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After nearly a month of community meet-and-greets and roll calls with the rank-and-file, acting Baltimore Police Commissioner Michael Harrison will stand before a City Council committee Wednesday to answer questions and, if things go well, see his nomination sent to the full council for consideration.

Councilman Robert Stokes, chairman of the executive appointments committee, said he expects Harrison will easily garner the three votes he needs from the five-member committee to advance his nomination. That should set up a final confirmation vote as early as Monday.

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“None of my colleagues have come to me and said they have concerns about his nomination,” Stokes said Tuesday.

Harrison was offered the post of Baltimore’s top cop — and a $275,000 salary with built-in raises — by Mayor Catherine Pugh after her previous nominee backed out in January. The position opened after Pugh’s first appointment, Darryl De Sousa, resigned in May in the face of federal tax charges.

Harrison retired as the superintendent of police in his hometown of New Orleans, after nearly three decades with that department, to take the Baltimore job. He started Feb. 11 in an acting capacity, and has been working crowds in the city ever since — including at community meetings in each of Baltimore’s nine police districts.

Stokes said he plans to vote in Harrison’s favor based on Harrison’s experience and reputation in New Orleans — where Stokes traveled to talk to residents and elected officials — and his “openness” in the last several weeks in Baltimore.

“We’re just looking forward to him being confirmed, to address some of the issues here,” Stokes said.

Other members of the committee stopped short of confirming their Wednesday votes, but said they, too, have been impressed.

Councilwoman Mary Pat Clarke has said she anticipates his approval not just by the committee, but by the full council. She described as “moot” a clause in his contract — approved by the Board of Estimates — that would pay him a year’s salary if the council rejects him.

Councilman Isaac “Yitzy” Schleifer said it would take some sudden, unexpected surprise for him not to vote for Harrison.

“If the vote were held today, I would vote, ‘Yes,’” he said Tuesday. “Clearly, he fits what we are looking for, and I’m extremely optimistic that he is the right candidate that we need, and at the right time, with the right experience.”

Still, Schleifer said he has questions to put to Harrison. Schleifer last month released an unscientific survey that found some officers feel they lack adequate training and are restricted by the department’s federal consent decree mandating policing reforms. Schleifer said he plans to ask Harrison how he intends to address those issues.

“Obviously, ongoing training is a long-term thing that needs to happen, but effective communication channels within the department is something that can be done by the commissioner instantly,” he said.

Councilman Zeke Cohen said he was not “ready to commit” to voting one way or the other on Tuesday, as he is “still in the process of listening” to residents and has some questions of his own.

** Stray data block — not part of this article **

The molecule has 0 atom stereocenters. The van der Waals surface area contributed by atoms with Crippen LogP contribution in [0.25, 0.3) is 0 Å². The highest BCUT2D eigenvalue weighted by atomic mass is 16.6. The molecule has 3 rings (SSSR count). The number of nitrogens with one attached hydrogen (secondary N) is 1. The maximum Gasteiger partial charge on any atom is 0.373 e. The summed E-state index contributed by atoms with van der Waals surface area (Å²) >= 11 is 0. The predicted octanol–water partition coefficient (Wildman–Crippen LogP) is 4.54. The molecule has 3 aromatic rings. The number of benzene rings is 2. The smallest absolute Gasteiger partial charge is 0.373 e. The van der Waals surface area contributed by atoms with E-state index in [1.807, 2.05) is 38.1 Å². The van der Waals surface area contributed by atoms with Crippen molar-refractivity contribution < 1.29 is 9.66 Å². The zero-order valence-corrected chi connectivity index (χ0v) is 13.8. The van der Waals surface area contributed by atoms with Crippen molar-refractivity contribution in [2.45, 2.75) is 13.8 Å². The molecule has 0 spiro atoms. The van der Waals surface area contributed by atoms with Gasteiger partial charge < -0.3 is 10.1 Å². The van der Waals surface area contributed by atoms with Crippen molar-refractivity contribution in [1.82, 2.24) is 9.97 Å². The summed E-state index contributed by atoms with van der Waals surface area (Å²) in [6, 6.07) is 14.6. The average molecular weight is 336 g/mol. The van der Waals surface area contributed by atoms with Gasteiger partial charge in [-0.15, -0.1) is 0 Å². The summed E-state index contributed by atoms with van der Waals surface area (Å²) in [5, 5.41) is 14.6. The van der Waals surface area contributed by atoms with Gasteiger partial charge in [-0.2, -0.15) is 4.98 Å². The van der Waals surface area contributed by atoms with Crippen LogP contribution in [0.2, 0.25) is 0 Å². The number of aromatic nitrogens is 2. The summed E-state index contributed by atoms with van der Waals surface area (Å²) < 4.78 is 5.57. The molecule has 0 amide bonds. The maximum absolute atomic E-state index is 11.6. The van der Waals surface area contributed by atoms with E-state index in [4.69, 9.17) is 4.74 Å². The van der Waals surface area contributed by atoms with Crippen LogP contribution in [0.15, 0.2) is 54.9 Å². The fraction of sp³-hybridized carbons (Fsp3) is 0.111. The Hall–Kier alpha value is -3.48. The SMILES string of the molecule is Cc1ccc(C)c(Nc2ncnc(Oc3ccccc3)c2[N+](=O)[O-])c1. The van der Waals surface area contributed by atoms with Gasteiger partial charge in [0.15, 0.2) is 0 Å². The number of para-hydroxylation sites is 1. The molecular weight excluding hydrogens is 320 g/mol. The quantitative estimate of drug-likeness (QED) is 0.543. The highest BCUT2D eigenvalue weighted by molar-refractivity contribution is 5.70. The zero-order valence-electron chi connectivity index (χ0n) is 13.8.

But he praised Harrison for being “extremely forthcoming” — which he said stood in contrast to Pugh’s last pick, Fort Worth, Texas, Police Chief Joel Fitzgerald, who withdrew his candidacy amid questions from the City Council and others about whether he was the right fit, as well as a serious illness in his family.

For instance, Cohen said that, when he asked for Harrison’s full background file, Harrison said, “I’ll give you anything you need. You can speak to anyone you want.” When he put the same question to Fitzgerald, Fitzgerald told him to “file a Freedom of Information request,” he said.

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Cohen said the fact that Harrison has traveled around the city to meet with residents — something else Fitzgerald never did — puts Harrison in good standing ahead of the hearing, and will allow Cohen and the other committee members to focus on “his vision for really improving, reforming and making excellent” the police department moving forward.

Councilman Kristerfer Burnett said he likes to “hear the public testimony” at such hearings and “get feedback from folks not only in my district, but throughout the community,” before making his stance on a vote public.

But he, too, said he has “a lot of confidence” in Harrison’s ability to lead the department, in part based on the trip to New Orleans, which Burnett also attended.

Burnett said he intends to ask Harrison about a list of things, from his plan to “take robust action on internal reforms, whether that’s training or meeting the guidelines under the consent decree in a way that is as transparent as possible,” to his plan to tackle crime.

“Violence reduction is obviously at the very top of that list, as far as strategies go and the game plan,” Burnett said.

Members of the public will have a chance to comment on Harrison’s nomination at Wednesday’s hearing, as well.

Stokes said those who attend or sign up to speak will “respect each other’s opinions,” and be tossed out for “outbursts.” But he expects the hearing to “go pretty smooth” based on what he observed at the community meetings, he said.

“I went to most of them, and it's been mostly or all positive,” he said. “I have emails from residents who are asking me to support [Harrison] because they were very impressed.”

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